Although access to the area is restricted, and sensitive (the area is inside a national nature reserve and it is due to become one of China’s first national parks), small groups can be facilitated as long as the trip is arranged through the proper channels.  Independent travel is not permitted and, to reinforce that, while we were there, a group of foreigners was ejected from the valley because they had not registered.

It was great to stay with one of the local families of yak herders and to see how the training, just a few weeks earlier, had influenced their thinking.  It’s still very early days in terms of developing wildlife watching tourism in the area, and there are still many issues to address before these pilot trips can be scaled up, however there is no doubting the potential to provide visitors with an unforgettable experience whilst supporting the local people and raising funds for conservation and I’m excited to be working with the local government and ShanShui to make it happen.

If you are interested in visiting, please get in touch.

A huge thank you to the local government and to ShanShui Conservation Center (especially Zhao Xiang and Li Yuhan) for their invaluable help and support, without which our trip would not have been possible.

Finally, just for fun, this photo from the trip has been causing a stir on social media; a Snow Leopard stalking a magpie that’s a little too close to his kill.. can you spot it?

Snow Leopard eyeing magpie

 

Training Yak Herders on the Tibetan Plateau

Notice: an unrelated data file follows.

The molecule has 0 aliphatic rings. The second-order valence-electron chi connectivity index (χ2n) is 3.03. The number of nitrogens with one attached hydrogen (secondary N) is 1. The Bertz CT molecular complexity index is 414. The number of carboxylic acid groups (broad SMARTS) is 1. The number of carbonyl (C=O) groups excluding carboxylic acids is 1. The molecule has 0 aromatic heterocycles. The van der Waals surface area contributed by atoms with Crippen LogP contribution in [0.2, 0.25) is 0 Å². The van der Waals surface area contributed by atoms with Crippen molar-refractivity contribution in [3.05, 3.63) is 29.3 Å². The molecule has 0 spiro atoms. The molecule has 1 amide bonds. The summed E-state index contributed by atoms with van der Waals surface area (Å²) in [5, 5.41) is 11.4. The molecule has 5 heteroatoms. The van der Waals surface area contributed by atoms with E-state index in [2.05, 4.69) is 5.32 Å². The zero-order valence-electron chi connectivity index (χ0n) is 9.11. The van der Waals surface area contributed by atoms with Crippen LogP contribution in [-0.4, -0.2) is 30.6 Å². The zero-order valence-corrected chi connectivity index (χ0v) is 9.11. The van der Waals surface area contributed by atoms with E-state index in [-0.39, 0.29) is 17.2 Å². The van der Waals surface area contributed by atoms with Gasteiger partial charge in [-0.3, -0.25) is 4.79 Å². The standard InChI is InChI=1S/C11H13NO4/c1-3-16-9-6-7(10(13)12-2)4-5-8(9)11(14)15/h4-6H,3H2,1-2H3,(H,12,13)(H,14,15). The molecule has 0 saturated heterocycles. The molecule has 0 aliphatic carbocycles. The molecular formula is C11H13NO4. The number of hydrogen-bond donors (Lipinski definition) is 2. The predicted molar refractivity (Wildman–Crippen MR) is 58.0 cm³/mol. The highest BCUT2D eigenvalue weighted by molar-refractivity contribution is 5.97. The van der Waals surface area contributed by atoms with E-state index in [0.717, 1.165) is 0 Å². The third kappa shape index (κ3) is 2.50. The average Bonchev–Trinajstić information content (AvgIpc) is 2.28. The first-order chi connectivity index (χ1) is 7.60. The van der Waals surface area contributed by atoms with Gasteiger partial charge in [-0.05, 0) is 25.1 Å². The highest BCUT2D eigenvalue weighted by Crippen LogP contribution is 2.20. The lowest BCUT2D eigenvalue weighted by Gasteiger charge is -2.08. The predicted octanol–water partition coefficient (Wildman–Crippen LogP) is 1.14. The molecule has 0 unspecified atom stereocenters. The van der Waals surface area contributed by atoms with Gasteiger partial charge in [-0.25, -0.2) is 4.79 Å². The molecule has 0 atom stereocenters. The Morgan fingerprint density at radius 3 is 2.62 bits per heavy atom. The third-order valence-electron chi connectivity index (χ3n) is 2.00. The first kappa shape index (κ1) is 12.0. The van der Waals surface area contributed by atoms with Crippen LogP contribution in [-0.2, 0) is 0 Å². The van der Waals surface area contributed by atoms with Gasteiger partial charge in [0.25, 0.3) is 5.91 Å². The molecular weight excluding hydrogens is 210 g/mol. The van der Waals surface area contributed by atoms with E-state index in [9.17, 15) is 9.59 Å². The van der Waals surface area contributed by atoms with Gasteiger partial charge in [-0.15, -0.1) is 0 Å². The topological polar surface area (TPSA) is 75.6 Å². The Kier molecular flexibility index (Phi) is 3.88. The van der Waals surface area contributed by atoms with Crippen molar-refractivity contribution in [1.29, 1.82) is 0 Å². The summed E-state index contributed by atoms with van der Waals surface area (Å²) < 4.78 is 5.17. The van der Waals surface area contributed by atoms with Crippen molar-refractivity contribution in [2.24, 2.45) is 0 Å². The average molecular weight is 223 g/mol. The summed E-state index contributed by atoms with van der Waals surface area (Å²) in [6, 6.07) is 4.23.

Providing training to yak herders on the Tibetan Plateau was not something I ever expected to feature in my career..  but that’s precisely what I was doing last week!

In partnership with Chinese NGO, 山水 (ShanShui), the training was designed to build capacity for small-scale, high-value wildlife tourism in a stunning valley near Yushu in Qinghai Province.  It was my 6th visit to this special part of China and each time I am in awe of the sheer majesty of the scenery, the wildlife and, especially, the local people.

At 4,500m elevation, the scenery is simply stunning.

Traditionally, the Tibetan communities in this area have been nomadic, making a living by roaming the mountains and valleys of the Tibetan Plateau to seek out the best grazing for their herds of yak.  For centuries they have lived alongside wildlife, including some of the most impressive predators in Asia – Lynx, Leopard, Tibetan Wolf, Asian Brown Bear and, of course, the ‘grey ghost’ (Snow Leopard).  In recent decades, these communities have been encouraged to become less nomadic, living in more permanent settlements dotted along the valleys, concentrated around the best grazing, enabling easier provision of services and greater access to schools.  Today, overgrazing is a serious issue on the Plateau and there is pressure on the local people to reduce the size of their herds which will, of course, reduce incomes.  Identifying alternative income sources is therefore paramount to help ensure the sustainability of their way of life.  Given the relatively high density of predators, the existence of some range-restricted birds such as Tibetan Bunting and Tibetan Babax, and the stunning scenery, one potential alternative source of income is wildlife watching tourism.